How to Make the Best Lemon Meringue Pie Like Your Grandmother's

By Susan Lundman

Start to Finish: 3 hours
Servings: 6
Difficulty: Intermediate

With a combination of tangy lemon custard and a sweet meringue topping, lemon meringue pie is one of America's classic desserts, popular since the mid 1800s, says John F. Mariani, author of Encyclopedia of American Food and Drink, quoted in Food Timeline. Use real ingredients in your pie and pay attention to long-standing techniques to achieve results that rival those of your grandma's.

This recipe is adapted from Joy of Cooking by Irma S. Rombauer and Marion Rombauer Becker.



  • 1 cup all-purpose flour
  • 1/2 teaspoon salt
  • 1/3 cup shortening
  • 2 tablespoons butter
  • 2 to 3 tablespoons very cold water


  • 1 1/2 cups sugar
  • 6 tablespoons cornstarch
  • 1/4 teaspoon salt
  • 1/2 cup cold water
  • 1/2 cup fresh lemon juice
  • 3 egg yolks
  • 2 tablespoons butter
  • 1 1/2 cups boiling water
  • 1 1/2 teaspoons grated lemon peel


  • 3 egg whites
  • 1/4 teaspoon cream of tartar
  • 3 tablespoons sugar
  • 1/2 teaspoon vanilla extract


Make the Crust

Stir together the flour and the salt.

Cut in the shortening and butter to the flour mixture. Process the dough in three to four pulses and an additional three to four seconds in a food processor or cut the fats into the flour with two sharp knives or a pastry blender until the mixture resembles coarse meal with pea-size bits.

Mix the water into the dough, one tablespoon at a time, stirring with a fork or pulsing the food processor between each addition, until the dough begins to form a ball. Add an additional tablespoon of water if the dough remains crumbly.

Roll out the dough and prick it with sharp tines of a fork seven or eight times to help keep the crust flat, without air pockets.

Bake the crust in a 450-degree Fahrenheit oven for 10 to 12 minutes until it is golden brown. Set it aside to cool on a wire rack.

Make the Filling

Add the sugar, cornstarch, cold water and lemon juice into a cooking pot and whisk it thoroughly until it is well blended.

Beat the egg yolks in a small bowl with a fork until they turn a soft shade of yellow. Add the beaten egg yolks and the butter to the pot.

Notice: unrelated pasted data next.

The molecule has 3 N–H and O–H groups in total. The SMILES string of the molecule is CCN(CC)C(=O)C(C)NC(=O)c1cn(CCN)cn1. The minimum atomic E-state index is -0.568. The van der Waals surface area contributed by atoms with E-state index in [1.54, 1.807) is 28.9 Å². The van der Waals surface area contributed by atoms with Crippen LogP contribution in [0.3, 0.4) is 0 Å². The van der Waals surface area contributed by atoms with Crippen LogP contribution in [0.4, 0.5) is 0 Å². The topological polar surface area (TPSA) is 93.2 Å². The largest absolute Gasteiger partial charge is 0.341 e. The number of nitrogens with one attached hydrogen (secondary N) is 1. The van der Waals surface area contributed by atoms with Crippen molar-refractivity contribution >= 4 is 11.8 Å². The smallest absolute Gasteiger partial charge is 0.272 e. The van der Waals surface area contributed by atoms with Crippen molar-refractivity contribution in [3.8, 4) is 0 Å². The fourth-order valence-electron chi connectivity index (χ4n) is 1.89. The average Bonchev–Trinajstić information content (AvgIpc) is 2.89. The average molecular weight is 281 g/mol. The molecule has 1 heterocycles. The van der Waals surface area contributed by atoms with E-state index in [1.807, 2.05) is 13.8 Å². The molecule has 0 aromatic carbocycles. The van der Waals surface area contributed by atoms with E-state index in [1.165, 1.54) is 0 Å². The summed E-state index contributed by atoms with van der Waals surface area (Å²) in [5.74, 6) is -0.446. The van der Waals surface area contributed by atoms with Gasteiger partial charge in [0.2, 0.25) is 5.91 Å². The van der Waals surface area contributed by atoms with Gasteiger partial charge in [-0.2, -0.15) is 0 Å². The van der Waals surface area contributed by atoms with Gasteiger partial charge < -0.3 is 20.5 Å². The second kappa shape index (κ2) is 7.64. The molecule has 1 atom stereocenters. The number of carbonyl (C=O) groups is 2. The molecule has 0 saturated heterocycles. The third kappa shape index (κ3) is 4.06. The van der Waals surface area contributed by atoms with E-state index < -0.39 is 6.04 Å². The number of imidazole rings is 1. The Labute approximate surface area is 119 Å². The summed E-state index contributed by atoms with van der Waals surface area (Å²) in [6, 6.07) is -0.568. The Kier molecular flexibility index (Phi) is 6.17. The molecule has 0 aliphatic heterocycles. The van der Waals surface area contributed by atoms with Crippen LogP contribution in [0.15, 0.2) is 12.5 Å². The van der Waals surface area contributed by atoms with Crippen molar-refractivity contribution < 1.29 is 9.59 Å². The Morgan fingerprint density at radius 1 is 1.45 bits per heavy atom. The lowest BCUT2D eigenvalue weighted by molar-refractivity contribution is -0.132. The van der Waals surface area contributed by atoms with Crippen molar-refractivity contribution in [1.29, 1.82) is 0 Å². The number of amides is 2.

Add the boiling water to the pot, stirring constantly. Bring the mixture to a full boil on high heat stirring gently throughout.

Reduce the heat to medium low once the mixture begins to thicken and simmer it for an additional minute, until the cornstarch turns from cloudy to clear.

Remove the pot from the heat, stir in the lemon zest and set the pot aside to cool to room temperature, about 40 minutes. Letting the filling cool prevents steam from coming between the filling and the meringue and ultimately causing excess moisture, or weepiness, in the meringue.

Make the Meringue

Whip the egg whites until they're foamy, then add the cream of tartar. Whip again until the white are stiff and stand in peaks with only the tips of the peaks leaning over.

Add the sugar, 1 tablespoon at a time, beating slightly between additions. Add the vanilla and beat once more, making sure that the peaks are still soft on top and the meringue isn't dry.

Assemble the Pie

Pour the cooled filling into the pie crust and top it with the meringue, pushing it all the way to the edges of the crust, so that it touches the crust all around the pie.

Press down on the meringue with the back of a spoon to eliminate air pockets that might cause shrinking. Create peaks on the meringue by pressing gently with the spoon and lifting it quickly all over the pie.

Bake the meringue in a 350 F oven for 10 to 15 minutes until it is golden. Use pasteurized eggs if you're worried about the risk of Salmonella bacteria in eggs or use regular eggs and follow the safety guidelines on, cooking the topping for 15 minutes.

Let the pie and the filling cool and set for at least one hour or up to three hours in the refrigerator.

Tips for Success

Follow practices that your grandmother probably did to make the best-tasting and the best-looking pie:

  • After cooking the meringue on top of the pie, let the pie cool on a rack to room temperature before refrigerating it. This helps keep the top from shrinking back from the filling.
  • Slicing the pie is easiest if you refrigerate it for at least three hours to completely set the filling. Use a sharp knife dipped in hot water between cutting each piece. Cut with a slight up-and-down sawing motion instead of simply pressing down on the filling.